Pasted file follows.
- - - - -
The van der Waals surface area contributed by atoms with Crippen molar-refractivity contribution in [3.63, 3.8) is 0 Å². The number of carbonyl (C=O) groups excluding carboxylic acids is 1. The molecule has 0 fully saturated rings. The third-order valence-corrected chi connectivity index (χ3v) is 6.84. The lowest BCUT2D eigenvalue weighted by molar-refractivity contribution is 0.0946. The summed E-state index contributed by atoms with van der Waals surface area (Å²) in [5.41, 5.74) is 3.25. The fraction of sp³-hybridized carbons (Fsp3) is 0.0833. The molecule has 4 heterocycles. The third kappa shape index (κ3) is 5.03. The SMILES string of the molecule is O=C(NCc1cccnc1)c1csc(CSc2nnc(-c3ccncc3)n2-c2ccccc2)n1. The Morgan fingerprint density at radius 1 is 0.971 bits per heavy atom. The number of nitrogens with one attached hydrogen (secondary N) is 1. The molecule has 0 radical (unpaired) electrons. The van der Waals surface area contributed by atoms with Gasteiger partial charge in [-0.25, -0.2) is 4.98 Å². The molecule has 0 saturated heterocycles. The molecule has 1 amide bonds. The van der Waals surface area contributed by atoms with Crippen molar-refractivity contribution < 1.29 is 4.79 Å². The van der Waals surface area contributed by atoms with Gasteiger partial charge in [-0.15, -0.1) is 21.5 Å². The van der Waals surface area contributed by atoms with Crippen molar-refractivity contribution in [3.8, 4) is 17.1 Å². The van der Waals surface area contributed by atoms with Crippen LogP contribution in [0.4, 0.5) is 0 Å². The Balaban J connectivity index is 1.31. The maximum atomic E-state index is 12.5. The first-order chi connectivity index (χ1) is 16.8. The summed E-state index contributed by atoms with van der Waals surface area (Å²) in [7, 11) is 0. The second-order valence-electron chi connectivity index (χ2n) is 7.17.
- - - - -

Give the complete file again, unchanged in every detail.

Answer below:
The van der Waals surface area contributed by atoms with Crippen molar-refractivity contribution in [3.63, 3.8) is 0 Å². The number of carbonyl (C=O) groups excluding carboxylic acids is 1. The molecule has 0 fully saturated rings. The third-order valence-corrected chi connectivity index (χ3v) is 6.84. The lowest BCUT2D eigenvalue weighted by molar-refractivity contribution is 0.0946. The summed E-state index contributed by atoms with van der Waals surface area (Å²) in [5.41, 5.74) is 3.25. The fraction of sp³-hybridized carbons (Fsp3) is 0.0833. The molecule has 4 heterocycles. The third kappa shape index (κ3) is 5.03. The SMILES string of the molecule is O=C(NCc1cccnc1)c1csc(CSc2nnc(-c3ccncc3)n2-c2ccccc2)n1. The Morgan fingerprint density at radius 1 is 0.971 bits per heavy atom. The number of nitrogens with one attached hydrogen (secondary N) is 1. The molecule has 0 radical (unpaired) electrons. The van der Waals surface area contributed by atoms with Gasteiger partial charge in [-0.25, -0.2) is 4.98 Å². The molecule has 0 saturated heterocycles. The molecule has 1 amide bonds. The van der Waals surface area contributed by atoms with Crippen molar-refractivity contribution < 1.29 is 4.79 Å². The van der Waals surface area contributed by atoms with Gasteiger partial charge in [-0.15, -0.1) is 21.5 Å². The van der Waals surface area contributed by atoms with Crippen molar-refractivity contribution in [3.8, 4) is 17.1 Å². The van der Waals surface area contributed by atoms with Crippen LogP contribution in [0.4, 0.5) is 0 Å². The Balaban J connectivity index is 1.31. The maximum atomic E-state index is 12.5. The first-order chi connectivity index (χ1) is 16.8. The summed E-state index contributed by atoms with van der Waals surface area (Å²) in [7, 11) is 0. The second-order valence-electron chi connectivity index (χ2n) is 7.17.